Writing

Soliloquies Never Die

The Timelessness of Classic Characters

There are some literary characters who never seem to grow old. Oedipus continues to remind us that unbending pride—what the ancient Greeks called hubris—is still with us. Othello will not let us forget that jealousy, the “green-eyed monster,” can still take us down. Ibsen’s Nora Helmer from A Doll’s House is still a beacon of feminine independence.

And Hamlet can still send shivers up our spines in his relentless pursuit of revenge, clearly telling us that there are tragic consequences to such an obsessive pursuit.

The timelessness of these characters is not just because they continue to be mirrors of humanity’s universal flaws and aspirations. Often, they leap out on the page or the stage to reveal some nuanced shift away from the predictable psychological traits that many of us could easily identify on a literature multiple-choice exam. Continue reading

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Been There, Done That

“Love and do what you will,” says St Augustine. We are told in the New Testament to “Love thy neighbor as thou would love thyself.” And then the kicker: “Love thine enemy.”

Shakespeare tells us that love is the “ever fixéd mark,” the stable grounding to all our emotional vagaries. And what fool in his right mind came up with the notion of “two in one flesh” to describe the close bonding we’re supposed to experience in a committed physical and emotional relationship? (the two-in-one-flesh metaphor, by the way, is seen by many as a convenient mandate to suppress individuality. I’m just sayin’). Continue reading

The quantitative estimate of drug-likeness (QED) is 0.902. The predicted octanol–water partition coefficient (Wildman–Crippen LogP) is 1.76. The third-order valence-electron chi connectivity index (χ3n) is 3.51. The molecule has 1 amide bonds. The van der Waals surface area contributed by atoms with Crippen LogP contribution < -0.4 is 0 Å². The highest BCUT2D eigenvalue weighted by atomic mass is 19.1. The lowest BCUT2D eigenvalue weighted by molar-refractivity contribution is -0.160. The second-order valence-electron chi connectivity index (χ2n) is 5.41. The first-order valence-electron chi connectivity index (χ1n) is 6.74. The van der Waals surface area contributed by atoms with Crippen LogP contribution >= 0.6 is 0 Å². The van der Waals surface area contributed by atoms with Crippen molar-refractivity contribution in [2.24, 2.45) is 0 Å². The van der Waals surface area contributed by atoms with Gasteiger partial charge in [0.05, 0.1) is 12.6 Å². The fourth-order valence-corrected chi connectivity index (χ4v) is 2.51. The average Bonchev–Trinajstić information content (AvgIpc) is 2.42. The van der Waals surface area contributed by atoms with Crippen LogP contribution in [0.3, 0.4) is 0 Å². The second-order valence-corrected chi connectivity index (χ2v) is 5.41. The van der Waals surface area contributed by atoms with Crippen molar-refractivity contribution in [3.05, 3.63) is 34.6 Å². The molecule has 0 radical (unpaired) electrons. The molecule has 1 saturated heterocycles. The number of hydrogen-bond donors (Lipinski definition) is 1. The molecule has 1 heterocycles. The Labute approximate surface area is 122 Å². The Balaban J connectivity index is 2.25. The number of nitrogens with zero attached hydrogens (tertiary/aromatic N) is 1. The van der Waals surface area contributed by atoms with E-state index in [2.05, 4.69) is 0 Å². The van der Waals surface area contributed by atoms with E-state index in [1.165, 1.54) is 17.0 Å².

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Poem, “Play it again, Sam”

So, if I get it right
The first time,
I’m not required
By any dusty law
To do it again.

Repetition doesn’t always
Work like fearless
Branches stuttering
In chatty unison
From an aging trunk,

Some curling
Towards the sun,
Others, insecure
In their laziness,
Weighted with memory
Of last April’s
Freezing rain.

They’ve all been
Somewhere before,
Some yearn for the sky,
Others for the
Grumbling earth,
As they did
Last year.

If I repeat the right thing,
I become the surly branch
Scanning the wrinkled trunk,
Defeated by the
Crusty chance of
Being too common
In my frantic mimes,
Just another water-logged
Dog paddling its way
Back with the same
Haggard stick in his mouth
He had twenty minutes ago

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Poem, “Change”

You will, of course, change.
We all know it.

From ragged-edged coat,
Smelling of beer and car oil,
Tested every day
In the blustery wind, near
Old, dank harbors,

To rose-odored concert-goer,
Your main of hair
Waving with each breath
Of lush spring air,
Not wild as the wolf,
But tender, as the pliant,
Nipple-sated child.

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Poem, “Morning Chatter”

Some marching-band cadence
In your voice this morning,
Candied, like
A fresh apple,

Jaunting talk, really,
Of tasks to be done
From scraps of
Stainless papers
On a refrigerator door,

Or jobs completed,
Not curfewed, but
Cashiered, coffined,
Into the glazed silence
Of a dead grandfather's
Gray eyes

 

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A Writer’s Blues

Some of you know that I am a freelance writer. Some of you also know that I have been struggling for months to decide what would be the appropriate way of supporting my career on the Internet.

The choices have not been easy.

Google ads was my first attempt at trying to be gainfully employed as a writer in cyberspace. It turned out to be a total blowout. Continue reading

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